Viz media recently published a manga adaptation of Ken Liu’s short story collection The Legends of Luke Skywalker. My Twitter feed, which involves a pretty decently sized cross section of comic/manga fans and Star Wars aficionados, has preached nothing but love for Akira Hemikawa, Haruichi, Subaru, Akira Fukaya, and Takashi Kisaki’s reinterpretations. Which is saying something considering the post–The Rise of Skywalker state of the fandom.
What other books might make good comic or graphic novel adaptations? We come back to this periodically here at Book Riot because well, there are always new books to consider. The real contenders have to have a strong visual element, even when crafted in prose, stories with good arcs, and that ineffable something that will draw readers in to a new version of a story in which they have already partaken. Here are a few on my radar:
Binti by Nnedi Okorafor (Tor)
Binti’s story is comprised of several novellas and a short story; the preexisting breaks would certainly be helpful to anyone trying to divide the story into a graphic novel series. It is also one of the most visual stories I’ve ever read; Okorafor’s powers of description are magical, even when she’s writing about higher mathematics and politics. Binti is also a magnificently textural story that takes the reader to hot sand and damp jungle and humid, living ships in such a way that one can not only feel what Binti feels but touch it, taste it, and breathe it.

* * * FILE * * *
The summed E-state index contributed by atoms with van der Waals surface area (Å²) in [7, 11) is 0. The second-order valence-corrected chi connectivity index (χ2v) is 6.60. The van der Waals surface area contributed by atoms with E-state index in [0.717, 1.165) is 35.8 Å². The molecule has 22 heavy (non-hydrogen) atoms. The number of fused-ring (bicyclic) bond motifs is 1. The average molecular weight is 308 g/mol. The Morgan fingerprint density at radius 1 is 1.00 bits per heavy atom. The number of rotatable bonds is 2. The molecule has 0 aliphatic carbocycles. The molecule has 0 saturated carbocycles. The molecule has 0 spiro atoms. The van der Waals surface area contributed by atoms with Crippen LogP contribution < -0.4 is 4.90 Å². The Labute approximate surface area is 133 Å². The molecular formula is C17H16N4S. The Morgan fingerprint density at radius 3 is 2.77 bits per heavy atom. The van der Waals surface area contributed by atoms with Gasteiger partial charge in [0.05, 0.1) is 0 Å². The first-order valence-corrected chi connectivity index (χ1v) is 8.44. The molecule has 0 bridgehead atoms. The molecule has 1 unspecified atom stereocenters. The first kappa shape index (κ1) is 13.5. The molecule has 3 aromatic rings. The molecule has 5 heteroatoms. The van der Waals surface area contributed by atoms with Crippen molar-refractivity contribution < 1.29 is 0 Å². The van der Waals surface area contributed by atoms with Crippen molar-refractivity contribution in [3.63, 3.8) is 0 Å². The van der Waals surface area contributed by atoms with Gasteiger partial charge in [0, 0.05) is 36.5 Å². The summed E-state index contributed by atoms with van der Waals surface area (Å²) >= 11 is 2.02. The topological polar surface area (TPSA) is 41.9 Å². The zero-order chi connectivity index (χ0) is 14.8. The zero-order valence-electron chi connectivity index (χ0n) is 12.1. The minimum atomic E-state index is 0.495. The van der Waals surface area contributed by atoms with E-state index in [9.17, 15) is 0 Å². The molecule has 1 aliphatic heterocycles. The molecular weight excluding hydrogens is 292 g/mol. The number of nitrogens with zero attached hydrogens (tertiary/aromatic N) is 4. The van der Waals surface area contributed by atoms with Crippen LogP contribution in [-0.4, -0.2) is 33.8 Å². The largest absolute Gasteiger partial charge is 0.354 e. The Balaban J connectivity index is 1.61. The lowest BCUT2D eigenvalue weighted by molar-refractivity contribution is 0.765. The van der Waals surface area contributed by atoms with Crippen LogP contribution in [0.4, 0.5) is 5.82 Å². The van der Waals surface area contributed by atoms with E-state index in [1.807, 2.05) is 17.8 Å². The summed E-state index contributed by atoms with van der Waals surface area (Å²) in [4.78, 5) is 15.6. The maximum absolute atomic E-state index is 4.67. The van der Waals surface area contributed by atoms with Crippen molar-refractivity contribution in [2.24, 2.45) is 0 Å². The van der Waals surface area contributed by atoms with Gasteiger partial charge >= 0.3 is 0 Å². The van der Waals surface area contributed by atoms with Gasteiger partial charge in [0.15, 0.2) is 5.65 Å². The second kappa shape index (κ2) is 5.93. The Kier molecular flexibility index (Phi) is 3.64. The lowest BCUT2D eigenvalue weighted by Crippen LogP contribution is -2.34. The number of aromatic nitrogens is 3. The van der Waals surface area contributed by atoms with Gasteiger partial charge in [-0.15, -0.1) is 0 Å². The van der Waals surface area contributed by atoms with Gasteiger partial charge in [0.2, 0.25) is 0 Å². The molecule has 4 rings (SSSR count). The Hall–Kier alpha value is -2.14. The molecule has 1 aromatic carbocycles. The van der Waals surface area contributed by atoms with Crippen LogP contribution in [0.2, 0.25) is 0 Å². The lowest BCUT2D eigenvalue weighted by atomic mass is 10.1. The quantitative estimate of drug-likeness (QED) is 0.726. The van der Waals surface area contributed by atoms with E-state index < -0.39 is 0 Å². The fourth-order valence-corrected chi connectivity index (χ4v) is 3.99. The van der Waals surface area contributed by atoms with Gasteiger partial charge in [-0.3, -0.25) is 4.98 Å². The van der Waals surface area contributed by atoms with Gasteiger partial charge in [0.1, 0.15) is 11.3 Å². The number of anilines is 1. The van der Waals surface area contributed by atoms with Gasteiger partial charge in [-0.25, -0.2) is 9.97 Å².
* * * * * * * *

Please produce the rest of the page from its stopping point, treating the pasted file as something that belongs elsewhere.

Plus, massive space jellyfish to which my brain has given a sort of rainbow sheen, not all that different from an oil slick, a challenge for any artist but something new and remarkable if done right.
Hulu is currently adapting Binti for the small screen, which seems an excellent time to introduce people to the story in a multimedia format.
Six of Crows by Leigh Bardugo (Henry Holt)
I enjoyed the first Grishaverse series, but it was Six of Crows that captured my heart. Despite having berserkers and witches, this second trilogy felt so much more grounded and real. I very much enjoy stories where remarkable people are dropped into a mundane setting (in this case an analog of the 17th century Dutch Republic) and are forced by events to negotiate between the two.
I’m also a fan of Dutch painting, and my brain keeps conjuring images of vivid, colorful, vibrant characters set against a more staid, demure backgrounds and come on, that would make for an absolutely spectacular graphic novel. A hybrid of magic and mundane just as the characters are, traditional and rebellious, light and dark. No matter how hard they may try, Nina, Kaz, Inej, Wylan, Jesper and Matthias can’t hide or slip into the shadows.
Six of Crows, along with the other Grishaverse novels, is being adapted for television by Netflix.
The Epic Crush of Genie Lo and the Iron Will of Genie Lo by F.C. Yee (Amulet Books)